The Health, Hope & Heroes 5K Run/Walk will be followed by a Children’s Hero Hustle, a 50-yard dash available for children ages 10 and younger. Area sports mascots and characters will be on hand to entertain kids as they race. Kids’ activities also will be held at the finish line area from 8-11:30 am.
All participants receive a commemorative t-shirt. Entertainment and refreshments will be provided following the race.
All are invited to join the 5K to help children like Mariana. For more information about Loyola’s Health, Hope & Heroes 5K Run/Walk, or to register or make a donation, visit

About Loyola Medicine and Trinity Health

Loyola Medicine, a member of Trinity Health, is a quaternary care system based in the western suburbs of Chicago that includes Loyola University Medical Center (LUMC), Gottlieb Memorial Hospital, MacNeal Hospital and convenient locations offering primary and specialty care services from 1,877 physicians throughout Cook, Will and DuPage counties. LUMC is a 547-licensed-bed hospital in Maywood that includes the William G. and Mary A. Ryan Center for Heart & Vascular Medicine, the Cardinal Bernardin Cancer Center, a Level 1 trauma center, Illinois's largest burn center, a certified comprehensive stroke center and a children’s hospital. Having delivered compassionate care for over 50 years, Loyola also trains the next generation of caregivers through its teaching affiliation with Loyola University Chicago’s Stritch School of Medicine and Marcella Niehoff School of Nursing. Gottlieb is a 247-licensed-bed community hospital in Melrose Park with 150 physician offices, an adult day care program, the Gottlieb Center for Fitness, the Loyola Center for Metabolic Surgery and Bariatric Care and the Loyola Cancer Care & Research at the Marjorie G. Weinberg Cancer Center at Melrose Park. MacNeal Hospital is a 374-bed teaching hospital in Berwyn with advanced inpatient and outpatient medical, surgical and psychiatric services, advanced diagnostics and treatments. MacNeal has a 12-bed acute rehabilitation unit, a 25-bed inpatient skilled nursing facility, and a 68-bed behavioral health program and community clinics. MacNeal has provided quality, patient-centered care to the near west suburbs since 1919.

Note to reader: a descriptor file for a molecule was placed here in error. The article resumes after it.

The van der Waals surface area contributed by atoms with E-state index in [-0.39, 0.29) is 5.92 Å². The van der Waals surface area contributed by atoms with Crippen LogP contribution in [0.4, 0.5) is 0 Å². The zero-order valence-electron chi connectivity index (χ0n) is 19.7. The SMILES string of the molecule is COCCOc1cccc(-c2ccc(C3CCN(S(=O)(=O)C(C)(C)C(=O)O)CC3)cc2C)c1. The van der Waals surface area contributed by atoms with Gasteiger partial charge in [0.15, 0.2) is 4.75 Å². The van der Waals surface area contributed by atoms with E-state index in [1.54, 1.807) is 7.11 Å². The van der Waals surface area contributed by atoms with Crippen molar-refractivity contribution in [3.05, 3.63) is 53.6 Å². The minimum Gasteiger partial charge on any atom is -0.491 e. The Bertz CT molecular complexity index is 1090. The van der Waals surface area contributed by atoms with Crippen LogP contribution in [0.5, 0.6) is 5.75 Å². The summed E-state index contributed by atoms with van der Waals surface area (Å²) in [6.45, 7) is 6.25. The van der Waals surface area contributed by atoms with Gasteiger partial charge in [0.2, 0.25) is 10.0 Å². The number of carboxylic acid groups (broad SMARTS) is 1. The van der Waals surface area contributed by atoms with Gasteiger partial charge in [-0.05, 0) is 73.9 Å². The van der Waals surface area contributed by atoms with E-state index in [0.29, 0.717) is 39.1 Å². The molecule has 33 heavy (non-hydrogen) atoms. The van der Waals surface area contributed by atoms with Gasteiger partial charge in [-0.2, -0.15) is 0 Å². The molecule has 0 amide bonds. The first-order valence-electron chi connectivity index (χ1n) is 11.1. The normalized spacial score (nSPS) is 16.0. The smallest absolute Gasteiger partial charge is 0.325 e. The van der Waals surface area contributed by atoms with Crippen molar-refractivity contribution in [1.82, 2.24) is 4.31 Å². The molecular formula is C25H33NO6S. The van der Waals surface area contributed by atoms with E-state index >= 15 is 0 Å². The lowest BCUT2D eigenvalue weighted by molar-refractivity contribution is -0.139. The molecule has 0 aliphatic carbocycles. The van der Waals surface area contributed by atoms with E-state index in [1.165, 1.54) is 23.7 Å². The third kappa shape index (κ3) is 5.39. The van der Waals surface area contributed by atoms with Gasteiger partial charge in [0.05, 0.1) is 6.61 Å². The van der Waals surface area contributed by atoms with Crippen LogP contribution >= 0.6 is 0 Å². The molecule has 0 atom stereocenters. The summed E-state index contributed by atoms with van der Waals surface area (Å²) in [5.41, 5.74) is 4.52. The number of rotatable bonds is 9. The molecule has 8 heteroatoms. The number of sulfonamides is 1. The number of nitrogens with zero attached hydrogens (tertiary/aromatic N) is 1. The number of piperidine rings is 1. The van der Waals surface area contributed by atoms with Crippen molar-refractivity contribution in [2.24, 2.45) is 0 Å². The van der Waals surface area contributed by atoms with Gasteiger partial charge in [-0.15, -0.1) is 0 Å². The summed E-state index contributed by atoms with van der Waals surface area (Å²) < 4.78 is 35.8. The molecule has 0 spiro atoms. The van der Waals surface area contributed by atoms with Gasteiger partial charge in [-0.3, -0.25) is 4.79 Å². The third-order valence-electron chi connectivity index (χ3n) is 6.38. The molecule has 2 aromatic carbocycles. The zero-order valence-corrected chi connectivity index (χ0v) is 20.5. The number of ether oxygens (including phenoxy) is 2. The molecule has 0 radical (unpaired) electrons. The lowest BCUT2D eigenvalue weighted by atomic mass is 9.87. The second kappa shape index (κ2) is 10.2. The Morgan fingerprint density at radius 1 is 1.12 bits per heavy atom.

Trinity Health is one of the largest multi-institutional Catholic healthcare systems in the nation, serving diverse communities that include more than 30 million people across 22 states. Trinity Health includes 94 hospitals, as well as 109 continuing care locations that include PACE programs, senior living facilities and home care and hospice services. Its continuing care programs provide nearly 2.5 million visits annually. Based in Livonia, Mich., and with annual operating revenues of $18.3 billion and assets of $26.2 billion, the organization returns $1.1 billion to its communities annually in the form of charity care and other community benefit programs. Trinity employs about 133,000 colleagues, including 7,800 employed physicians and clinicians. Committed to those who are poor and underserved in its communities, Trinity is known for its focus on the country's aging population. As a single, unified ministry, the organization is the innovator of Senior Emergency Departments, the largest not-for-profit provider of home health care services—ranked by number of visits—in the nation, as well as the nation’s leading provider of PACE (Program of All Inclusive Care for the Elderly) based on the number of available programs.